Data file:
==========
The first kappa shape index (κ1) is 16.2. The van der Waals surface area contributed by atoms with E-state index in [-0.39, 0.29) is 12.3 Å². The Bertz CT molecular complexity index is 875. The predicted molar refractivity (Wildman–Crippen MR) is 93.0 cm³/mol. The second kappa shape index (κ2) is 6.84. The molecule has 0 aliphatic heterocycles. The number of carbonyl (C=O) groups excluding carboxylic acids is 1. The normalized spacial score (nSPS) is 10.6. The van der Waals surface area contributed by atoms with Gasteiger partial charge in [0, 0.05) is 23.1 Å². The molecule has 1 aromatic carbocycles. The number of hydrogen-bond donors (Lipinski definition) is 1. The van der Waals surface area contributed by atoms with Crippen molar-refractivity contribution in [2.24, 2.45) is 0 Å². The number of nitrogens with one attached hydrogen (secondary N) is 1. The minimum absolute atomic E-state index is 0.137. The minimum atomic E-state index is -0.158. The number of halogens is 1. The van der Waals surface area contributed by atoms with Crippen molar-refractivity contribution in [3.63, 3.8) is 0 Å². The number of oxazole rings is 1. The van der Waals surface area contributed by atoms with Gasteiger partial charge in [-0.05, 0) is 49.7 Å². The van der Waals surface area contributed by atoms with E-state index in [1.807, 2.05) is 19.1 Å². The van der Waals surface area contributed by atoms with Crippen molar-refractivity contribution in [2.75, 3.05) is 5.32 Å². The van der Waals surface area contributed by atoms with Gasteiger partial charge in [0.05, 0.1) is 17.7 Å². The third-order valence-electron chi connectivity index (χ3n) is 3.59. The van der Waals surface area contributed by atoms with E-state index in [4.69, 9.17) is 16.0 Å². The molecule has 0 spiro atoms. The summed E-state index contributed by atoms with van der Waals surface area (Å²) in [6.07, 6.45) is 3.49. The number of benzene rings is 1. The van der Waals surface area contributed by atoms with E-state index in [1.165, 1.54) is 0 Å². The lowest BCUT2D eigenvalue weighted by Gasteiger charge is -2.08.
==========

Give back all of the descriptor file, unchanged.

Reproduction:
The first kappa shape index (κ1) is 16.2. The van der Waals surface area contributed by atoms with E-state index in [-0.39, 0.29) is 12.3 Å². The Bertz CT molecular complexity index is 875. The predicted molar refractivity (Wildman–Crippen MR) is 93.0 cm³/mol. The second kappa shape index (κ2) is 6.84. The molecule has 0 aliphatic heterocycles. The number of carbonyl (C=O) groups excluding carboxylic acids is 1. The normalized spacial score (nSPS) is 10.6. The van der Waals surface area contributed by atoms with Gasteiger partial charge in [0, 0.05) is 23.1 Å². The molecule has 1 aromatic carbocycles. The number of hydrogen-bond donors (Lipinski definition) is 1. The van der Waals surface area contributed by atoms with Crippen molar-refractivity contribution in [2.24, 2.45) is 0 Å². The number of nitrogens with one attached hydrogen (secondary N) is 1. The minimum absolute atomic E-state index is 0.137. The minimum atomic E-state index is -0.158. The number of halogens is 1. The van der Waals surface area contributed by atoms with Crippen molar-refractivity contribution in [3.63, 3.8) is 0 Å². The number of oxazole rings is 1. The van der Waals surface area contributed by atoms with Gasteiger partial charge in [-0.05, 0) is 49.7 Å². The van der Waals surface area contributed by atoms with E-state index in [1.807, 2.05) is 19.1 Å². The van der Waals surface area contributed by atoms with Crippen molar-refractivity contribution in [2.75, 3.05) is 5.32 Å². The van der Waals surface area contributed by atoms with Gasteiger partial charge in [0.05, 0.1) is 17.7 Å². The third-order valence-electron chi connectivity index (χ3n) is 3.59. The van der Waals surface area contributed by atoms with E-state index in [4.69, 9.17) is 16.0 Å². The molecule has 0 spiro atoms. The summed E-state index contributed by atoms with van der Waals surface area (Å²) in [6.07, 6.45) is 3.49. The number of benzene rings is 1. The van der Waals surface area contributed by atoms with E-state index in [1.165, 1.54) is 0 Å². The lowest BCUT2D eigenvalue weighted by Gasteiger charge is -2.08.